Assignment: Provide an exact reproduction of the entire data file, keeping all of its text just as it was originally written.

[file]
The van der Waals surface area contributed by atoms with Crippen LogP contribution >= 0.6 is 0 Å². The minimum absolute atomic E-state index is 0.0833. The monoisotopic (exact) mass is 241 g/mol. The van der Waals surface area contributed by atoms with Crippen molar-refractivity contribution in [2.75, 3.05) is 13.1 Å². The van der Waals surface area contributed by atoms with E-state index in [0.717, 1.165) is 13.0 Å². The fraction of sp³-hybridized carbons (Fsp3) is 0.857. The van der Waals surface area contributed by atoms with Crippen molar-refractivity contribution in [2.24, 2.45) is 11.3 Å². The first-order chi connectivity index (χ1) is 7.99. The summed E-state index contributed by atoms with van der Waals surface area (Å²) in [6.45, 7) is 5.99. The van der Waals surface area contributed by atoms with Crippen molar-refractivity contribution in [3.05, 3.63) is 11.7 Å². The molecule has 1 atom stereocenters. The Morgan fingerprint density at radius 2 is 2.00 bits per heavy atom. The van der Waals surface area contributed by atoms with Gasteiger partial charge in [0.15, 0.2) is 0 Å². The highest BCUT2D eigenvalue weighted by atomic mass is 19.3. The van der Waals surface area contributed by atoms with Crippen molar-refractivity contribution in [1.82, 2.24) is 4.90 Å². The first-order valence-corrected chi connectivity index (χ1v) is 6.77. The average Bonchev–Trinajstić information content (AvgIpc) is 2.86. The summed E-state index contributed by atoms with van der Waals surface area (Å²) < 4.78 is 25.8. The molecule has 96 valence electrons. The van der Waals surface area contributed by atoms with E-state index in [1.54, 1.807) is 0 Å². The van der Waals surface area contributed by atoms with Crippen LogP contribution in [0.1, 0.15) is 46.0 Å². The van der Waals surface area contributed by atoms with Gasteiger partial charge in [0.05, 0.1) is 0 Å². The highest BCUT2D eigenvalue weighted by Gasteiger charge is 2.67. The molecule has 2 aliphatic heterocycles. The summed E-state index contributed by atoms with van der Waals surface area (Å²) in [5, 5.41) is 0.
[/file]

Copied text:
The van der Waals surface area contributed by atoms with Crippen LogP contribution >= 0.6 is 0 Å². The minimum absolute atomic E-state index is 0.0833. The monoisotopic (exact) mass is 241 g/mol. The van der Waals surface area contributed by atoms with Crippen molar-refractivity contribution in [2.75, 3.05) is 13.1 Å². The van der Waals surface area contributed by atoms with E-state index in [0.717, 1.165) is 13.0 Å². The fraction of sp³-hybridized carbons (Fsp3) is 0.857. The van der Waals surface area contributed by atoms with Crippen molar-refractivity contribution in [2.24, 2.45) is 11.3 Å². The first-order chi connectivity index (χ1) is 7.99. The summed E-state index contributed by atoms with van der Waals surface area (Å²) in [6.45, 7) is 5.99. The van der Waals surface area contributed by atoms with Crippen molar-refractivity contribution in [3.05, 3.63) is 11.7 Å². The molecule has 1 atom stereocenters. The Morgan fingerprint density at radius 2 is 2.00 bits per heavy atom. The van der Waals surface area contributed by atoms with Gasteiger partial charge in [0.15, 0.2) is 0 Å². The highest BCUT2D eigenvalue weighted by atomic mass is 19.3. The van der Waals surface area contributed by atoms with Crippen molar-refractivity contribution in [1.82, 2.24) is 4.90 Å². The first-order valence-corrected chi connectivity index (χ1v) is 6.77. The average Bonchev–Trinajstić information content (AvgIpc) is 2.86. The summed E-state index contributed by atoms with van der Waals surface area (Å²) < 4.78 is 25.8. The molecule has 96 valence electrons. The van der Waals surface area contributed by atoms with E-state index in [1.54, 1.807) is 0 Å². The van der Waals surface area contributed by atoms with Crippen LogP contribution in [0.1, 0.15) is 46.0 Å². The van der Waals surface area contributed by atoms with Gasteiger partial charge in [0.05, 0.1) is 0 Å². The highest BCUT2D eigenvalue weighted by Gasteiger charge is 2.67. The molecule has 2 aliphatic heterocycles. The summed E-state index contributed by atoms with van der Waals surface area (Å²) in [5, 5.41) is 0.